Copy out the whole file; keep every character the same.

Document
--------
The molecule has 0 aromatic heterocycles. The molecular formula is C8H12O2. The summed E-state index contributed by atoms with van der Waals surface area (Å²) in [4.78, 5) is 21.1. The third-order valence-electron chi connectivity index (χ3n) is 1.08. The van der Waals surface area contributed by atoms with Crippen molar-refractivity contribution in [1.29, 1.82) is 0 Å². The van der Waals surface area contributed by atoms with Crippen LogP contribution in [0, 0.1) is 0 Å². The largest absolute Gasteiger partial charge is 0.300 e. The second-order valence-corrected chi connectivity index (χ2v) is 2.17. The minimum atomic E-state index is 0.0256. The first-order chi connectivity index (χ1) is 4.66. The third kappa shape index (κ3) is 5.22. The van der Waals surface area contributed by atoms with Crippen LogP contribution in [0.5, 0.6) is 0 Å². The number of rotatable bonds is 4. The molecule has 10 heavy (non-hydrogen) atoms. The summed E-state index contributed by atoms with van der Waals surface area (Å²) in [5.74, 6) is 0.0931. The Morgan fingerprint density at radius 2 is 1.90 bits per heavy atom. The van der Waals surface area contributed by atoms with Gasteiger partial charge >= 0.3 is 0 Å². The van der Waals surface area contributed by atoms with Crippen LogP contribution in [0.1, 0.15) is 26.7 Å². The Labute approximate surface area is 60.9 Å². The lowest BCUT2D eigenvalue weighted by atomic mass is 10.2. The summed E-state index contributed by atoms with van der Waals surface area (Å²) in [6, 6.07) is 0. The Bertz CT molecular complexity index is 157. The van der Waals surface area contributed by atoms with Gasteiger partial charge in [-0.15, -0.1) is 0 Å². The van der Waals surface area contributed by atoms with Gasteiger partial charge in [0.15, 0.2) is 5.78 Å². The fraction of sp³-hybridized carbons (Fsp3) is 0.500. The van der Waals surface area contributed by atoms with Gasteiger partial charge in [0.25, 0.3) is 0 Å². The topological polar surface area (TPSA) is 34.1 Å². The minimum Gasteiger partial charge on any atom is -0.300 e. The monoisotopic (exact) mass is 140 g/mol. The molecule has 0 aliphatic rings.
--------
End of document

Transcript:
The molecule has 0 aromatic heterocycles. The molecular formula is C8H12O2. The summed E-state index contributed by atoms with van der Waals surface area (Å²) in [4.78, 5) is 21.1. The third-order valence-electron chi connectivity index (χ3n) is 1.08. The van der Waals surface area contributed by atoms with Crippen molar-refractivity contribution in [1.29, 1.82) is 0 Å². The van der Waals surface area contributed by atoms with Crippen LogP contribution in [0, 0.1) is 0 Å². The largest absolute Gasteiger partial charge is 0.300 e. The second-order valence-corrected chi connectivity index (χ2v) is 2.17. The minimum atomic E-state index is 0.0256. The first-order chi connectivity index (χ1) is 4.66. The third kappa shape index (κ3) is 5.22. The van der Waals surface area contributed by atoms with Crippen LogP contribution in [0.5, 0.6) is 0 Å². The number of rotatable bonds is 4. The molecule has 10 heavy (non-hydrogen) atoms. The summed E-state index contributed by atoms with van der Waals surface area (Å²) in [5.74, 6) is 0.0931. The Morgan fingerprint density at radius 2 is 1.90 bits per heavy atom. The van der Waals surface area contributed by atoms with Gasteiger partial charge >= 0.3 is 0 Å². The van der Waals surface area contributed by atoms with Crippen LogP contribution in [0.1, 0.15) is 26.7 Å². The Labute approximate surface area is 60.9 Å². The lowest BCUT2D eigenvalue weighted by atomic mass is 10.2. The summed E-state index contributed by atoms with van der Waals surface area (Å²) in [6, 6.07) is 0. The Bertz CT molecular complexity index is 157. The van der Waals surface area contributed by atoms with Gasteiger partial charge in [-0.15, -0.1) is 0 Å². The van der Waals surface area contributed by atoms with Gasteiger partial charge in [0.15, 0.2) is 5.78 Å². The fraction of sp³-hybridized carbons (Fsp3) is 0.500. The van der Waals surface area contributed by atoms with Gasteiger partial charge in [0.25, 0.3) is 0 Å². The topological polar surface area (TPSA) is 34.1 Å². The minimum Gasteiger partial charge on any atom is -0.300 e. The monoisotopic (exact) mass is 140 g/mol. The molecule has 0 aliphatic rings.